Experts hail withdrawal of ‘unworkable’ withholding tax

Budget 2016 finalAuthor: Amanda Visser (BDlive).

The withdrawal of a withholding tax on service payments to foreigners, decried by many as unworkable, has been widely welcomed.

The Treasury acknowledged that the tax had introduced “unforeseen issues, uncertainty on the application of domestic law and taxing rights under tax treaties”.

The withholding tax was introduced into legislation in 2013 but its operation was postponed on several occasions. It was due to come into effect in January next year but will now be withdrawn from legislation.

Webber Wentzel tax partner Elandre Brandt says there could have been more engagement before the legislation was actually promulgated, in which case it may never have seen the light of day.

“However, various submissions by interested parties have been taken into account by the Treasury and the operation of the withholding tax was first postponed to allow for the submissions to be considered, and then the legislation was scrapped. So, the right outcome has eventually been reached.”

He says one of the main aims with the withholding tax on services was to assist the South African Revenue Service (SARS) in detecting foreign service providers with a taxable presence in the country.

Werksmans tax director Ernest Mazansky says countries experience different challenges in relation to foreign payments, which cause tax leakage from their tax base.

“In SA and Africa generally, the big problem in relation to tax base erosion relates to payments to foreign service providers. This could relate to any form of services, including IT, construction, consulting, legal, advertising and administration services.”

Mr Mazansky says the underlying purpose of the withholding tax was never really to collect revenue. It was introduced as a mechanism to enable SARS to identify payments to foreign service providers, and a way in which it could legally raise assessments.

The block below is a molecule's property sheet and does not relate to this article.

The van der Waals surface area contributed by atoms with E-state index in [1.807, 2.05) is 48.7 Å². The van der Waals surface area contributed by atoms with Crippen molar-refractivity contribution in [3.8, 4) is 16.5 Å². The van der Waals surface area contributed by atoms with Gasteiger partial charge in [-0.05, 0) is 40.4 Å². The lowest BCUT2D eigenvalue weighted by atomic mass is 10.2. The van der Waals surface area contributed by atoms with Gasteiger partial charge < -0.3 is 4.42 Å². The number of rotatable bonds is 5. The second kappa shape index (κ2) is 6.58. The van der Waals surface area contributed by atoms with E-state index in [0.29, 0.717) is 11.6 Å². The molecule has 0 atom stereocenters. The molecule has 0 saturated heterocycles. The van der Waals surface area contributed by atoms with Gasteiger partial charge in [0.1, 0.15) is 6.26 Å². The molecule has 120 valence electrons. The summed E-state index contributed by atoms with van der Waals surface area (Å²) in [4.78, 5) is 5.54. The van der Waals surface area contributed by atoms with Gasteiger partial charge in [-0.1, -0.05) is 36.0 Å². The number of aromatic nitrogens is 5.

“In other words, it was more an information-gathering tool than a revenue-raising tool,” he says.

Ernst & Young tax director Charles Makola says once a country introduces a tax that is unlikely to generate revenue because of its double tax treaties, people start wondering why. It is generally uncommon to introduce a new tax simply for the purposes of gathering information.

Mr Brandt, who also chairs the international tax committee of the South African Institute of Tax Professionals (Sait), says SA’s broad treaty network deals with service fees only in very limited cases.

“The result is that taxing rights over service fees need to be determined under the ‘permanent establishment’ and ‘business profits’ articles of the treaties, which can be complicated to apply.”

If the foreign person does not have a permanent establishment, or taxable presence, in SA, then SA is denied taxing rights over the business profits of that foreign person or company. Business profits would include service fees, Mr Brandt says.

A regulation was published earlier this month that introduced reportable arrangement provisions. This applies to services that are, or are expected to be, rendered in SA, and the service fee paid to a foreign person or company amounts to R10m or more.

According to Mr Brandt the transaction must be reported within 45 days of the “trigger event” and failure to comply with the reportable arrangement provisions can result in significant penalties.

Mr Makola says the reporting requirements are framed very widely, which makes it difficult to assess whether a particular service is reportable.

“I appears that if a foreigner derives more than R10m from SA (for services rendered) and is present in SA for even a very limited period, the reporting will be triggered,” he says.

According to Mr Mazansky, it may be difficult but not impossible to collect the tax (on payments above the threshold) if the money has gone and the taxpayer is abroad.

The foreigner may still be doing work in SA and may have assets that can be attached. He may also be receiving ongoing fees for work done in SA and the payments from the South African clients can be attached.

“The nonresident could well be a reputable company that would never dream of seeking to ignore an assessment raised by a foreign jurisdiction, and would honour any obligations if they were truly liable for the tax,” Mr Mazansky says.

If all of the above fail, it is now possible for SARS to approach the tax authority in the nonresident’s country, and formally and legally request them to collect the tax as if the nonresident owed the money to the foreign tax authority, and to pay it over to SARS, he says.

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